RALEIGH, N.C. (WNCN) – Owen Ryerson knows what’s at stake in this election. His goal is to make sure other young people like him see that, too, and turn out to vote.
“We know that getting out young voters, especially here in North Carolina, is so critical for this election,” he said.
Ryerson has been working with Sunrise Movement, which has focused on states like North Carolina as they aim to drive turnout among young voters. The group has backed Democratic candidates as it works to confront climate change.
“North Carolina is one of the top three states where the youth vote can have the biggest impact,” he said.
As one of the key battlegrounds in the 2020 election, North Carolina could see several close statewide races once again this year. Polling has shown the presidential and U.S. Senate races to be within the margin of error.
In the Tar Heel state and across the country, data is showing a surge in turnout among younger voters.
Simon Rosenberg is a consultant for Clean and Prosperous America and has analyzed youth voter trends for more than a decade.
He noted that voters 18 to 39 in North Carolina account for 25.2 percent of those who are voting early. At this point in 2016, they accounted for 24.3 percent of the vote share.
Nationally, that age group accounts for 23.5 percent of early voters. Click here to view more.
“All these young people voting early meant that they could put peer pressure on their friends through social media,” Rosenberg said.
Andy Jackson, an elections policy analyst at the conservative Civitas Institute, noted turnout and interest in voting are up among a wide range of demographics, but said participation among young people is “disproportionately higher” in this election.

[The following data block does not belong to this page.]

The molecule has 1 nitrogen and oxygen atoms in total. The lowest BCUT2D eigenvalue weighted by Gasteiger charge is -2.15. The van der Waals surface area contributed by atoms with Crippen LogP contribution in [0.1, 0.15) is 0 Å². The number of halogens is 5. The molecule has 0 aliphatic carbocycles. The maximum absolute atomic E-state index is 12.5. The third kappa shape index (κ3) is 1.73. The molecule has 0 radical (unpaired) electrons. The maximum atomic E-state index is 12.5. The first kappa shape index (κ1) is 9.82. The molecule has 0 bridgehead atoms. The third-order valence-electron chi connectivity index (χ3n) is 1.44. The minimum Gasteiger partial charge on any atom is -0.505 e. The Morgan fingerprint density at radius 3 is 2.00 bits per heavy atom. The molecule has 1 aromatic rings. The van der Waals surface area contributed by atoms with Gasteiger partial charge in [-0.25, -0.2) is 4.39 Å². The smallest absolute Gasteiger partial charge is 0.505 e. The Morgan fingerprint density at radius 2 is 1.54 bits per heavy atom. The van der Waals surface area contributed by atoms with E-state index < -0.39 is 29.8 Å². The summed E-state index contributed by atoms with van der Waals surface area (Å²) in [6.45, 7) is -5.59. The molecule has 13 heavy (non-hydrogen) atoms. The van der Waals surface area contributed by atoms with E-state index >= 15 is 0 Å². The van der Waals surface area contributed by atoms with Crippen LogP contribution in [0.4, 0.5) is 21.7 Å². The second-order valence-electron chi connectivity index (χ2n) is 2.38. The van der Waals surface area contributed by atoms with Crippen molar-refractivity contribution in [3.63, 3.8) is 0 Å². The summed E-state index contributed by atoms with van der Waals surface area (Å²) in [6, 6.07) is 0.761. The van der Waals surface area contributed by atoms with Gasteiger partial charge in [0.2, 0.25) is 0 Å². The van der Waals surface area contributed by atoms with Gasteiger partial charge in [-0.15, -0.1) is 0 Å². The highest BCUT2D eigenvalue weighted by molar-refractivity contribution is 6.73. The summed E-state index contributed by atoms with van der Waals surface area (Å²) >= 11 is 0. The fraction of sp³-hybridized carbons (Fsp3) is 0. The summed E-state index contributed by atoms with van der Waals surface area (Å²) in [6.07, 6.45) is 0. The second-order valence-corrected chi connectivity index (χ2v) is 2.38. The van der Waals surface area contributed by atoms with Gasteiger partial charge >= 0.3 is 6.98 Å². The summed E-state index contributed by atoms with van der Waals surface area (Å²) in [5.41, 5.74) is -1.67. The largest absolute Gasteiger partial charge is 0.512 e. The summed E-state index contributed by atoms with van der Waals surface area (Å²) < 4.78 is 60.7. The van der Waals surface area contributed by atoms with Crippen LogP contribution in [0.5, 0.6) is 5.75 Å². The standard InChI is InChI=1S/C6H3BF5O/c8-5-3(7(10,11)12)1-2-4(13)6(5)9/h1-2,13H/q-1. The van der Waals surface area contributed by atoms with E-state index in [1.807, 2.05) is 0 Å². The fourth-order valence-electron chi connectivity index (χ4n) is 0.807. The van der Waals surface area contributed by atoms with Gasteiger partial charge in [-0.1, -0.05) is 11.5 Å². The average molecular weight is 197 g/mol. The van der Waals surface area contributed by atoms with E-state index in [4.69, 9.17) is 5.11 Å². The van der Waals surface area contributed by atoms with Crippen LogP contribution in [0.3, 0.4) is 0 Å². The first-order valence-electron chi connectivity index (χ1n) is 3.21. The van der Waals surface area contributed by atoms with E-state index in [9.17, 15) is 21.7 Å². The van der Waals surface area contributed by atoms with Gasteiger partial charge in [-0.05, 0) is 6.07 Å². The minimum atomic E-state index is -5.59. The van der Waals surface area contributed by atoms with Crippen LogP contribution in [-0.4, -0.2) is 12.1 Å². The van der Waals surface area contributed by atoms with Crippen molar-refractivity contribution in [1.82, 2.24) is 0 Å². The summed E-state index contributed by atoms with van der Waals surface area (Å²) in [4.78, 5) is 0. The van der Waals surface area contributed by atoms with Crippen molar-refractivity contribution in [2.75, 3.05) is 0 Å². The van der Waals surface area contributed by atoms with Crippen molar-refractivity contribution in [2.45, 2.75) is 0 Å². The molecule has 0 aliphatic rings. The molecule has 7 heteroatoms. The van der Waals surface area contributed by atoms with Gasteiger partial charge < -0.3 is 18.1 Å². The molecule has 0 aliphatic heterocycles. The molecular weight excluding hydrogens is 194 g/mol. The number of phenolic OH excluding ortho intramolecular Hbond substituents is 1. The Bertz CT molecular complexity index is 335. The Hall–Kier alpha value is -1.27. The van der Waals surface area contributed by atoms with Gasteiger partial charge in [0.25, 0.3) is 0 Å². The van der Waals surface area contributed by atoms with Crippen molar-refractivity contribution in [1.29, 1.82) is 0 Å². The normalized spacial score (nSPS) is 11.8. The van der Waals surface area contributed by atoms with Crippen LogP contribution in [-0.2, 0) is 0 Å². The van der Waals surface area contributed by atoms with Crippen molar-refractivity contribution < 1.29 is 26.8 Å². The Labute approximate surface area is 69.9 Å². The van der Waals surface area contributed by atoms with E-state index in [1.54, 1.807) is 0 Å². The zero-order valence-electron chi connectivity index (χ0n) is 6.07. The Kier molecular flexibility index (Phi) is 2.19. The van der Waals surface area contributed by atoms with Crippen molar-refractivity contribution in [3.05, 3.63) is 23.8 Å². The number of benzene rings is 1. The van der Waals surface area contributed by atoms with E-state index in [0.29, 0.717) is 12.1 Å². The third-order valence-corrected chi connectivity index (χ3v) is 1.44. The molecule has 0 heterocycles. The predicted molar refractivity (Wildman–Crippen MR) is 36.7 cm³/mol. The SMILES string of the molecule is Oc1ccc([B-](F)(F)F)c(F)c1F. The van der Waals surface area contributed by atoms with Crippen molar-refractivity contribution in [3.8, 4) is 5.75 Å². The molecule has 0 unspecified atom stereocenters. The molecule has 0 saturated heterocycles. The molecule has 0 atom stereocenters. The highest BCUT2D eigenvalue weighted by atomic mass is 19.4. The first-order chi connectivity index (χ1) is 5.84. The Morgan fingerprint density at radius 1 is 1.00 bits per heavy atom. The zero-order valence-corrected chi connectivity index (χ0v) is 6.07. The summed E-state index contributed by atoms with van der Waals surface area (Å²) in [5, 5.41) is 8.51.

“It’s probably a slight, ever so slight, advantage to the Democrats,” he said. “In the end, it’s not going to be a huge number. But, it may be worth a few thousand votes statewide on the Democratic side.”
He mentioned the 2016 election in North Carolina, in which Gov. Roy Cooper (D) defeated former Gov. Pat McCrory (R) by about 10,000 votes. It was among several close statewide races that year.
A CBS News/YouGov poll conducted earlier this month found voters aged 18-29 in North Carolina prefer former Vice President Joe Biden over President Donald Trump by a margin of 62-29.
Rosenberg noted the challenges the COVID-19 pandemic has created in mobilizing people to vote.
College students particularly faced issues in determining where to register to vote, as some schools suspended in-person classes and told students to move off-campus amid COVID-19 outbreaks.
“It makes the turnout that we’re seeing even that much more incredible, frankly. Young people clearly leaped over enormous barriers to participate,” Rosenberg said.
A survey released this week by Harvard University found 63 percent of voters ages 18-24 said they will “definitely be voting,” which is higher than the 47 percent who said that in 2016. In 2008, 63 percent of voters in that age group also said they definitely would vote.
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